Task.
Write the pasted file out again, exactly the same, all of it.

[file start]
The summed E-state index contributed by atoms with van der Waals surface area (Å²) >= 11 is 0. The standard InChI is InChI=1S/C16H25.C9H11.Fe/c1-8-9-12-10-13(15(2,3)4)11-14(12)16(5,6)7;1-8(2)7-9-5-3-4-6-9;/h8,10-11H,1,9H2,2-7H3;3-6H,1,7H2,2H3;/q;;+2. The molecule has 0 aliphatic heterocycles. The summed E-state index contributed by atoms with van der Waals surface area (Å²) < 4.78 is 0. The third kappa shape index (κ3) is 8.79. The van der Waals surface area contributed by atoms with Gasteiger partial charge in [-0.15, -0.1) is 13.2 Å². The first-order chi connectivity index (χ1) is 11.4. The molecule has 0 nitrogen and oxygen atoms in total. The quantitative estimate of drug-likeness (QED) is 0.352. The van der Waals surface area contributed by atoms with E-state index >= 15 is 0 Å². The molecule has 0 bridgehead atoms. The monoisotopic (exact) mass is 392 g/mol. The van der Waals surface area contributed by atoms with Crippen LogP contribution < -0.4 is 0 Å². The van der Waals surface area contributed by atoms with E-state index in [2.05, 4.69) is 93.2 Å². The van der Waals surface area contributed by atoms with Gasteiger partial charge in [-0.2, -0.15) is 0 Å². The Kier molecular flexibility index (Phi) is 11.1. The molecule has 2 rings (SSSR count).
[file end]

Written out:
The summed E-state index contributed by atoms with van der Waals surface area (Å²) >= 11 is 0. The standard InChI is InChI=1S/C16H25.C9H11.Fe/c1-8-9-12-10-13(15(2,3)4)11-14(12)16(5,6)7;1-8(2)7-9-5-3-4-6-9;/h8,10-11H,1,9H2,2-7H3;3-6H,1,7H2,2H3;/q;;+2. The molecule has 0 aliphatic heterocycles. The summed E-state index contributed by atoms with van der Waals surface area (Å²) < 4.78 is 0. The third kappa shape index (κ3) is 8.79. The van der Waals surface area contributed by atoms with Gasteiger partial charge in [-0.15, -0.1) is 13.2 Å². The first-order chi connectivity index (χ1) is 11.4. The molecule has 0 nitrogen and oxygen atoms in total. The quantitative estimate of drug-likeness (QED) is 0.352. The van der Waals surface area contributed by atoms with E-state index >= 15 is 0 Å². The molecule has 0 bridgehead atoms. The monoisotopic (exact) mass is 392 g/mol. The van der Waals surface area contributed by atoms with Crippen LogP contribution < -0.4 is 0 Å². The van der Waals surface area contributed by atoms with E-state index in [2.05, 4.69) is 93.2 Å². The van der Waals surface area contributed by atoms with Gasteiger partial charge in [-0.2, -0.15) is 0 Å². The Kier molecular flexibility index (Phi) is 11.1. The molecule has 2 rings (SSSR count).